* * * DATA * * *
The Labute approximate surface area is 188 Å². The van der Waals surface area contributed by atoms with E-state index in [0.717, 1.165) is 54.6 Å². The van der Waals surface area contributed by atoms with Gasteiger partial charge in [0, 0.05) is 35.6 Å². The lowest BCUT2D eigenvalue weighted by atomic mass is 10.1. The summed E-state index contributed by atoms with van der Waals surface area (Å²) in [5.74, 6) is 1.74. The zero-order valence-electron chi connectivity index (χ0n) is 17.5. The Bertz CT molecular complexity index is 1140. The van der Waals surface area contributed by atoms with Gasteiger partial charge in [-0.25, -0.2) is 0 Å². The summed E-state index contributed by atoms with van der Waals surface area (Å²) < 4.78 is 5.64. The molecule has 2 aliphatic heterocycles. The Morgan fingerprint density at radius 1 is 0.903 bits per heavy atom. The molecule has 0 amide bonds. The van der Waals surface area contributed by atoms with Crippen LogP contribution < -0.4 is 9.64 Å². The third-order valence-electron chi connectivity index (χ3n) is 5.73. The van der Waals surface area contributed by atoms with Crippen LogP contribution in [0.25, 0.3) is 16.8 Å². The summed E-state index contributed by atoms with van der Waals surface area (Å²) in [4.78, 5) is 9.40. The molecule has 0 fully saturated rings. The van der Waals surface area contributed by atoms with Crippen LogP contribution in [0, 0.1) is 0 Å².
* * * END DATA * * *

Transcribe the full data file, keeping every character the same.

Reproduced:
The Labute approximate surface area is 188 Å². The van der Waals surface area contributed by atoms with E-state index in [0.717, 1.165) is 54.6 Å². The van der Waals surface area contributed by atoms with Gasteiger partial charge in [0, 0.05) is 35.6 Å². The lowest BCUT2D eigenvalue weighted by atomic mass is 10.1. The summed E-state index contributed by atoms with van der Waals surface area (Å²) in [5.74, 6) is 1.74. The zero-order valence-electron chi connectivity index (χ0n) is 17.5. The Bertz CT molecular complexity index is 1140. The van der Waals surface area contributed by atoms with Gasteiger partial charge in [-0.25, -0.2) is 0 Å². The summed E-state index contributed by atoms with van der Waals surface area (Å²) < 4.78 is 5.64. The molecule has 2 aliphatic heterocycles. The Morgan fingerprint density at radius 1 is 0.903 bits per heavy atom. The molecule has 0 amide bonds. The van der Waals surface area contributed by atoms with Crippen LogP contribution < -0.4 is 9.64 Å². The third-order valence-electron chi connectivity index (χ3n) is 5.73. The van der Waals surface area contributed by atoms with Crippen LogP contribution in [0.25, 0.3) is 16.8 Å². The summed E-state index contributed by atoms with van der Waals surface area (Å²) in [4.78, 5) is 9.40. The molecule has 0 fully saturated rings. The van der Waals surface area contributed by atoms with Crippen LogP contribution in [0, 0.1) is 0 Å².